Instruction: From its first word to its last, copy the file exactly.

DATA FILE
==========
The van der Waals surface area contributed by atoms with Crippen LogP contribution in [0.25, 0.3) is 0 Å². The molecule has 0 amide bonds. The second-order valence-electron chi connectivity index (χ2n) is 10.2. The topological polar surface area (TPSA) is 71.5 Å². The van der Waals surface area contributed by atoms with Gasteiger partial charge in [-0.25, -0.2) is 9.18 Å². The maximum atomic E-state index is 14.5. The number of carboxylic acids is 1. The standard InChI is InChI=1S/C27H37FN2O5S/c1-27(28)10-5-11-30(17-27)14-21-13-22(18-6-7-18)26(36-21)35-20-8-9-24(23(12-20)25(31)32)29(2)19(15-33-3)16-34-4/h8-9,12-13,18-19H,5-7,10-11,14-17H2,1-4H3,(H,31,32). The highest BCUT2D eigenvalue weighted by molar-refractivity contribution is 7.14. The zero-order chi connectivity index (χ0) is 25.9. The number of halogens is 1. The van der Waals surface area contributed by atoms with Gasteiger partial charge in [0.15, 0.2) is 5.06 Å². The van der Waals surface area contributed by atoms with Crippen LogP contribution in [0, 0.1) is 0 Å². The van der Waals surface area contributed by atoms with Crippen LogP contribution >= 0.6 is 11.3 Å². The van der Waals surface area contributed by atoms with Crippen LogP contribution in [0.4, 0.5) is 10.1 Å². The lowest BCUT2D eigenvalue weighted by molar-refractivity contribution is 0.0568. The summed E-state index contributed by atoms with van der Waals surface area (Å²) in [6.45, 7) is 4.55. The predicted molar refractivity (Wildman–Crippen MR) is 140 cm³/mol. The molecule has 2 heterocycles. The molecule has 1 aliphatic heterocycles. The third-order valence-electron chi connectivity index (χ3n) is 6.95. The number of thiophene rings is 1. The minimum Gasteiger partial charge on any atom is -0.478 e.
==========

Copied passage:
The van der Waals surface area contributed by atoms with Crippen LogP contribution in [0.25, 0.3) is 0 Å². The molecule has 0 amide bonds. The second-order valence-electron chi connectivity index (χ2n) is 10.2. The topological polar surface area (TPSA) is 71.5 Å². The van der Waals surface area contributed by atoms with Gasteiger partial charge in [-0.25, -0.2) is 9.18 Å². The maximum atomic E-state index is 14.5. The number of carboxylic acids is 1. The standard InChI is InChI=1S/C27H37FN2O5S/c1-27(28)10-5-11-30(17-27)14-21-13-22(18-6-7-18)26(36-21)35-20-8-9-24(23(12-20)25(31)32)29(2)19(15-33-3)16-34-4/h8-9,12-13,18-19H,5-7,10-11,14-17H2,1-4H3,(H,31,32). The highest BCUT2D eigenvalue weighted by molar-refractivity contribution is 7.14. The zero-order chi connectivity index (χ0) is 25.9. The number of halogens is 1. The van der Waals surface area contributed by atoms with Gasteiger partial charge in [0.15, 0.2) is 5.06 Å². The van der Waals surface area contributed by atoms with Crippen LogP contribution in [0, 0.1) is 0 Å². The van der Waals surface area contributed by atoms with Crippen LogP contribution >= 0.6 is 11.3 Å². The van der Waals surface area contributed by atoms with Crippen LogP contribution in [0.4, 0.5) is 10.1 Å². The lowest BCUT2D eigenvalue weighted by molar-refractivity contribution is 0.0568. The summed E-state index contributed by atoms with van der Waals surface area (Å²) in [6.45, 7) is 4.55. The predicted molar refractivity (Wildman–Crippen MR) is 140 cm³/mol. The molecule has 2 heterocycles. The molecule has 1 aliphatic heterocycles. The third-order valence-electron chi connectivity index (χ3n) is 6.95. The number of thiophene rings is 1. The minimum Gasteiger partial charge on any atom is -0.478 e.